A New Metric to Analyze Mobile Networks
We always see comparisons of mobile and fixed networks and providers that are based on measuring top speeds. And as a consequence winners use the concept of “fastest” operator in their marketing and customer acquisition. Yet, at the end of the day, what does top speeds have to do with what I as a mobile consumer need, and get from my own provider?
With a mobile device, our typical apps are social media, games, news, email, video streaming, etc. None of these really need tens of megbits of bitrate from the network. Only streaming can use a bit more in the beginning of the video, but then it requests data from the content server periodically and based on current network condition. The other apps really are satisfied with a few megabits, less than 10 Mbit/s in most use cases.
With the Netradar hybrid technology, we have looked at the daily bit rate needs of users around the world. We can see how well data flows from the network towards the consumer and vice versa for uploading data to a cloud service.
Let’s look at consumers from Finland and the United Kingdom during the past few months.
Finland is well-known for having low prices for mobile data and most consumers have unlimited data in their plans. This makes people care less about how much data, and how heavy applications, they use. On average, Finns need some 8 Mbit/s of download speed to satisfy their daily mobile life. Not a lot, right? And it makes sense if you look at what kind of apps people use on their mobile devices. Upload need is around 3 Mbit/s.
Yet, in the UK, consumers would need on average 6 Mbit/s for downloading content from the Internet and 2 Mbit/s for uploading data. Less than Finns, and very conservative numbers, too. Again, this makes sense, as the mobile data plans in the UK are much more expensive and limited in data amounts, so people are more cautious when using cellular networks with their apps (they rather use WIFI hot spots, but we’ll come to this in a later post, too, so stay tuned).
Now, if people really need quite little from the cellular network in terms of bit rate, they must be getting that pretty much always, right? Well, we all know that is not the case…
Imagine that you pay to use a toll road, to be able to get to your destination faster than using ordinary roads. In most cases there is little other traffic, or other cars, you don’t need to wait inline to enter the toll road, or to pay for the use. Yet, in some cases you don’t get a perfect service, you need to queue up at either end of the road and wait to get your service. Or at a grocery store, how often do you get to pay immediately, or do you need to queue up for a long time to get service at the counter. Or take your favorite service, post office, bank, etc. Maybe you get our logic. How well are you being served, or do you need to queue up and wait?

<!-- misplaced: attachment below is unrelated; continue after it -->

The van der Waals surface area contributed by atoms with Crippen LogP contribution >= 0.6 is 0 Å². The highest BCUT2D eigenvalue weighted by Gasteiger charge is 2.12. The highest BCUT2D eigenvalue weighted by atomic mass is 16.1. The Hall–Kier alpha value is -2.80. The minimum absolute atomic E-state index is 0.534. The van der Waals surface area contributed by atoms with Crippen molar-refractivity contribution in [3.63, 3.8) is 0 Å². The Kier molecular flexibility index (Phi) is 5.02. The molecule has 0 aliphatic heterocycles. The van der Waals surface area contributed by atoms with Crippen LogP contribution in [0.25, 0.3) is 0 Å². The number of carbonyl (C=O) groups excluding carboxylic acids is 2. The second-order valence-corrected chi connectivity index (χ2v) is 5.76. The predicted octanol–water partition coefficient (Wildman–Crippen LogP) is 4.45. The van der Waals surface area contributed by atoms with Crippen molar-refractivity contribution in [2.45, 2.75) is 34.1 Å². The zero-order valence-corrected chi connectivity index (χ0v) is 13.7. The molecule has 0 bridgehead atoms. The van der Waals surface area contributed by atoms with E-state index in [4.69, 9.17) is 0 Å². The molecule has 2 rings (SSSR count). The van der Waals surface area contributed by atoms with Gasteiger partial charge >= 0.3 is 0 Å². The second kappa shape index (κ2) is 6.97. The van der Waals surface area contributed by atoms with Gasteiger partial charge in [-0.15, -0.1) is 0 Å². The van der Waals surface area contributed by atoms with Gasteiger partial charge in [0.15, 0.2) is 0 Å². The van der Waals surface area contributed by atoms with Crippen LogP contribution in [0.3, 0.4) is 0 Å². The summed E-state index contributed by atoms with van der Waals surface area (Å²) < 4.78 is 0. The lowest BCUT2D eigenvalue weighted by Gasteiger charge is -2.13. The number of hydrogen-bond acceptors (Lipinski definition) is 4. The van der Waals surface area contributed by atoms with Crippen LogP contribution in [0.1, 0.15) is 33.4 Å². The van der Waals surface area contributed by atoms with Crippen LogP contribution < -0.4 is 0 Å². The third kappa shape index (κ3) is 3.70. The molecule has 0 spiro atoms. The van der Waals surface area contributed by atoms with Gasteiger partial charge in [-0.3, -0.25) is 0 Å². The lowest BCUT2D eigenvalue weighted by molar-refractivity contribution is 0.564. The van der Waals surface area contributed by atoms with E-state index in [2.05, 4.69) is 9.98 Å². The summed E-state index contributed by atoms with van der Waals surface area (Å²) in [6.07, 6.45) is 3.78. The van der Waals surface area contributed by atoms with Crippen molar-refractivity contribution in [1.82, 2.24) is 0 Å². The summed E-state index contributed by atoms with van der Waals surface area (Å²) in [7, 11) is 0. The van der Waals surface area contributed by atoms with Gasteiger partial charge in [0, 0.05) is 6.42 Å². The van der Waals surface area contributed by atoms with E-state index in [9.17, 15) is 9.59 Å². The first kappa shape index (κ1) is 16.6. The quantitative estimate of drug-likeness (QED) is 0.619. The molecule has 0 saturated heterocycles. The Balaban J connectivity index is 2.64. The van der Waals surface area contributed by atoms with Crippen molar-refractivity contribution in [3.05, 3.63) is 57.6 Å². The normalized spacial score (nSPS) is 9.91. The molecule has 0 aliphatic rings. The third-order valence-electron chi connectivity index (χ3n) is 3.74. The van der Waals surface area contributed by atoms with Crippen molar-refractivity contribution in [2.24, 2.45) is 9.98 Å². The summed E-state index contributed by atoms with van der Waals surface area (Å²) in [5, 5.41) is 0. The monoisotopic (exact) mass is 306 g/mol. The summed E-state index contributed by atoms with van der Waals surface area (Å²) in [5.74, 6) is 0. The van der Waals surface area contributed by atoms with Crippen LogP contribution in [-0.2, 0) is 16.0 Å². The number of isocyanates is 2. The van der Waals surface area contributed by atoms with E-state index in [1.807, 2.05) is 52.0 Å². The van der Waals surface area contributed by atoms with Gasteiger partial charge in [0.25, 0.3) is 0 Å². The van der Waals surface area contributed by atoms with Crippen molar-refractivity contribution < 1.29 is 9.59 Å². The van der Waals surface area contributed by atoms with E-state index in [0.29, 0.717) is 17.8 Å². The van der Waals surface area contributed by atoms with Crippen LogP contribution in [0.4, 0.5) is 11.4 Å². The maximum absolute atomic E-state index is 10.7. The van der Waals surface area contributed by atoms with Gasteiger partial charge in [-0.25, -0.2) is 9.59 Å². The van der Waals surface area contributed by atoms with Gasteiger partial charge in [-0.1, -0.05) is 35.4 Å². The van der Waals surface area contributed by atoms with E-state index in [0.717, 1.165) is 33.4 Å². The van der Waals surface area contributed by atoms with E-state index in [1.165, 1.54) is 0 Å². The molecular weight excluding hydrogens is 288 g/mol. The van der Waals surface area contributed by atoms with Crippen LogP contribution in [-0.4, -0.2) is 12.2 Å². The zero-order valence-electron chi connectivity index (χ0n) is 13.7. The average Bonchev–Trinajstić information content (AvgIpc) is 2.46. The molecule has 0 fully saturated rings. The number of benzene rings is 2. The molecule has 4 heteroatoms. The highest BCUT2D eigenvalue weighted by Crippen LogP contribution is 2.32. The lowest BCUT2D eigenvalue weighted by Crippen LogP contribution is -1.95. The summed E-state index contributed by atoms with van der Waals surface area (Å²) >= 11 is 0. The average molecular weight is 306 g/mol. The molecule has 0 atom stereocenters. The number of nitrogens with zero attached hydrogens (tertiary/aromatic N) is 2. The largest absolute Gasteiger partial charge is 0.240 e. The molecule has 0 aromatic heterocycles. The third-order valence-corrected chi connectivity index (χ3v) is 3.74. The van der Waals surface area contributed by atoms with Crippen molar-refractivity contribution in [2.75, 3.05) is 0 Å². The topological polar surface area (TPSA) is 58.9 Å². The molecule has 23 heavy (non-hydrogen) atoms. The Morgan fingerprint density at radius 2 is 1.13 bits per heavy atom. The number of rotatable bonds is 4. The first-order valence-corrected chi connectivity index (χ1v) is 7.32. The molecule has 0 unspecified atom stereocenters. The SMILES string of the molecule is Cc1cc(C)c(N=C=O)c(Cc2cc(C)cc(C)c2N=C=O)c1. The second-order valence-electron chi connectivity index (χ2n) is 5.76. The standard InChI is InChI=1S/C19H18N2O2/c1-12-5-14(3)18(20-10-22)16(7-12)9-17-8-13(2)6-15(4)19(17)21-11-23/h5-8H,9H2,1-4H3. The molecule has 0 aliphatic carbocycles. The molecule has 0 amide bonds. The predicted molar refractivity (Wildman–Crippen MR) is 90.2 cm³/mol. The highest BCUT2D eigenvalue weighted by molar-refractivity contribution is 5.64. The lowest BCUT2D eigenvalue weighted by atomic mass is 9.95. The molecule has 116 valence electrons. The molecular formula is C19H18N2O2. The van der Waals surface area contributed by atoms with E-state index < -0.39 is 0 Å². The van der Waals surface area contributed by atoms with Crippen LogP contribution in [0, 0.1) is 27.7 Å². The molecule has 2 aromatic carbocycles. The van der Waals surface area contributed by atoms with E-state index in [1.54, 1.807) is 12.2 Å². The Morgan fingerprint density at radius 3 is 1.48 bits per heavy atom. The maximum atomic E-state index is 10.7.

The same happens in mobile networks: do you (and your apps) get the service (bit rate) you need, or are you being slowed down by the provider? There can be many reasons (and let’s not go into network neutrality here), but network congestion or overload is the most common cause for having to wait.
With the Netradar technology, we can get this critical piece of information, and analyze how well people are being served by their chosen provider. Do they get the capacity (bit rate) they need, or not?
SLS is effectively a percentage and tells the fraction of service use where the user’s needs are satisfied. A perfect score would thus be 100%. This metric can be calculated for the whole network, certain geographic areas or cities, or even individual consumers.
Let’s come back to the Finland vs United Kingdom example. Finns use a lot of data and consumers in the UK considerably less. And this shows in the service level. Finns get only 68% of the time the bit rate they need from their mobile provider, while consumers in the UK are being served 77% of the time. So, in effect, as Finns use a lot of data, the networks are congested much more often than in the UK, and thus the service level suffers. These numbers are country-wide averages, and there are huge regional differences, for example, in some areas people are served 90% of the time, and in some areas less than 50% depending on the mobile provider.
So, let’s stop talking about top speeds and who has the fastest network – that’s so 90’s…
Who serves the consumers with the highest Service Level Score ?